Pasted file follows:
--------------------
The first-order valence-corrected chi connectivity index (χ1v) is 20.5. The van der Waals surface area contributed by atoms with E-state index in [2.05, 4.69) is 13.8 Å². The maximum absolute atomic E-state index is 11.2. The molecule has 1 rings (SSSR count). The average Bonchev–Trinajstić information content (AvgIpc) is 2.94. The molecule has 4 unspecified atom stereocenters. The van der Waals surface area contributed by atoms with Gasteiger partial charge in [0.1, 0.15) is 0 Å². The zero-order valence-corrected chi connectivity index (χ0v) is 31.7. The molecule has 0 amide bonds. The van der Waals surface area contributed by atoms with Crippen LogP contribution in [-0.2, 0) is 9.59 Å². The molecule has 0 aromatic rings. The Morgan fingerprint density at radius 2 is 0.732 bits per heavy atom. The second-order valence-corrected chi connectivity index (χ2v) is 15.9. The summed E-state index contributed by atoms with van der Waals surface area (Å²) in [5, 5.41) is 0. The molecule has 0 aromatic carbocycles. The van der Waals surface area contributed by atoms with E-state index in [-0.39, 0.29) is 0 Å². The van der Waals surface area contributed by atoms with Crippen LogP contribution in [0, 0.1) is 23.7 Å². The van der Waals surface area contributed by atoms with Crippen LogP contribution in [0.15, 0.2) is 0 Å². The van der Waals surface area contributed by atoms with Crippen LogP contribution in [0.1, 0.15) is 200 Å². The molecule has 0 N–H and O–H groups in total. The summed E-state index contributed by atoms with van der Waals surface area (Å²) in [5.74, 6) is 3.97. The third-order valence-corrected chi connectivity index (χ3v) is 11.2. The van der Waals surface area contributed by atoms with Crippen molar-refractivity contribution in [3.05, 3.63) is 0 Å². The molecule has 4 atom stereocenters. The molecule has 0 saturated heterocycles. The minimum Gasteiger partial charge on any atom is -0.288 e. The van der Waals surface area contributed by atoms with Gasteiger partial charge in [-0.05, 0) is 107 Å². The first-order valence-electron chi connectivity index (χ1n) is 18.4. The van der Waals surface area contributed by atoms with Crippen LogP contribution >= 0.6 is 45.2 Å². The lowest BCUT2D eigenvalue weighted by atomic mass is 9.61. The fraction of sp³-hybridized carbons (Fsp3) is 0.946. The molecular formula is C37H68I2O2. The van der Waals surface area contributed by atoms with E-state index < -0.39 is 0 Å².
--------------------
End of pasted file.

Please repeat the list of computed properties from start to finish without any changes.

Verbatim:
The first-order valence-corrected chi connectivity index (χ1v) is 20.5. The van der Waals surface area contributed by atoms with E-state index in [2.05, 4.69) is 13.8 Å². The maximum absolute atomic E-state index is 11.2. The molecule has 1 rings (SSSR count). The average Bonchev–Trinajstić information content (AvgIpc) is 2.94. The molecule has 4 unspecified atom stereocenters. The van der Waals surface area contributed by atoms with Gasteiger partial charge in [0.1, 0.15) is 0 Å². The zero-order valence-corrected chi connectivity index (χ0v) is 31.7. The molecule has 0 amide bonds. The van der Waals surface area contributed by atoms with Crippen LogP contribution in [-0.2, 0) is 9.59 Å². The molecule has 0 aromatic rings. The Morgan fingerprint density at radius 2 is 0.732 bits per heavy atom. The second-order valence-corrected chi connectivity index (χ2v) is 15.9. The summed E-state index contributed by atoms with van der Waals surface area (Å²) in [5, 5.41) is 0. The molecule has 0 aromatic carbocycles. The van der Waals surface area contributed by atoms with E-state index in [-0.39, 0.29) is 0 Å². The van der Waals surface area contributed by atoms with Crippen LogP contribution in [0, 0.1) is 23.7 Å². The van der Waals surface area contributed by atoms with Crippen LogP contribution in [0.15, 0.2) is 0 Å². The van der Waals surface area contributed by atoms with Crippen LogP contribution in [0.1, 0.15) is 200 Å². The molecule has 0 N–H and O–H groups in total. The summed E-state index contributed by atoms with van der Waals surface area (Å²) in [5.74, 6) is 3.97. The third-order valence-corrected chi connectivity index (χ3v) is 11.2. The van der Waals surface area contributed by atoms with Crippen molar-refractivity contribution in [3.05, 3.63) is 0 Å². The molecule has 4 atom stereocenters. The molecule has 0 saturated heterocycles. The minimum Gasteiger partial charge on any atom is -0.288 e. The van der Waals surface area contributed by atoms with Gasteiger partial charge in [-0.05, 0) is 107 Å². The first-order valence-electron chi connectivity index (χ1n) is 18.4. The van der Waals surface area contributed by atoms with Crippen LogP contribution >= 0.6 is 45.2 Å². The lowest BCUT2D eigenvalue weighted by atomic mass is 9.61. The fraction of sp³-hybridized carbons (Fsp3) is 0.946. The molecular formula is C37H68I2O2. The van der Waals surface area contributed by atoms with E-state index < -0.39 is 0 Å².